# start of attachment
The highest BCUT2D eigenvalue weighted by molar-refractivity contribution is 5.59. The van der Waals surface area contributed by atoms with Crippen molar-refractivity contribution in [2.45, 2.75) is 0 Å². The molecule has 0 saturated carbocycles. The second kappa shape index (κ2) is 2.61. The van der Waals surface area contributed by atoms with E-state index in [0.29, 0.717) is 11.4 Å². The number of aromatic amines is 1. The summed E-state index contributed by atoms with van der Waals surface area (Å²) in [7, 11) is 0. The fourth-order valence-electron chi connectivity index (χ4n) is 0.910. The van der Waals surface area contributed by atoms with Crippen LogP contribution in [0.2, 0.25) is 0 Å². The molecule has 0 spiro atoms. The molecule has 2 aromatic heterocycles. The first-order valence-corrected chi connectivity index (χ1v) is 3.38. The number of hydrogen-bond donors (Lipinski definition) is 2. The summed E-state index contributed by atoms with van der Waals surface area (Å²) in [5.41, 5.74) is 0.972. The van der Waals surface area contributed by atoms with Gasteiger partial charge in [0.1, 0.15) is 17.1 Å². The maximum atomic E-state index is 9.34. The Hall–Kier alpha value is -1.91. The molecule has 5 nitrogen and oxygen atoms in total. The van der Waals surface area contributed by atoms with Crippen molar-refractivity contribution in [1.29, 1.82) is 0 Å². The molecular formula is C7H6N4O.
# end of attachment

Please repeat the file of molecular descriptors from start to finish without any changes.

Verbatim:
The highest BCUT2D eigenvalue weighted by molar-refractivity contribution is 5.59. The van der Waals surface area contributed by atoms with Crippen molar-refractivity contribution in [2.45, 2.75) is 0 Å². The molecule has 0 saturated carbocycles. The second kappa shape index (κ2) is 2.61. The van der Waals surface area contributed by atoms with E-state index in [0.29, 0.717) is 11.4 Å². The number of aromatic amines is 1. The summed E-state index contributed by atoms with van der Waals surface area (Å²) in [7, 11) is 0. The fourth-order valence-electron chi connectivity index (χ4n) is 0.910. The van der Waals surface area contributed by atoms with Crippen LogP contribution in [0.2, 0.25) is 0 Å². The molecule has 0 spiro atoms. The molecule has 2 aromatic heterocycles. The first-order valence-corrected chi connectivity index (χ1v) is 3.38. The number of hydrogen-bond donors (Lipinski definition) is 2. The summed E-state index contributed by atoms with van der Waals surface area (Å²) in [5.41, 5.74) is 0.972. The van der Waals surface area contributed by atoms with Gasteiger partial charge in [0.1, 0.15) is 17.1 Å². The maximum atomic E-state index is 9.34. The Hall–Kier alpha value is -1.91. The molecule has 5 nitrogen and oxygen atoms in total. The van der Waals surface area contributed by atoms with Crippen molar-refractivity contribution in [1.29, 1.82) is 0 Å². The molecular formula is C7H6N4O.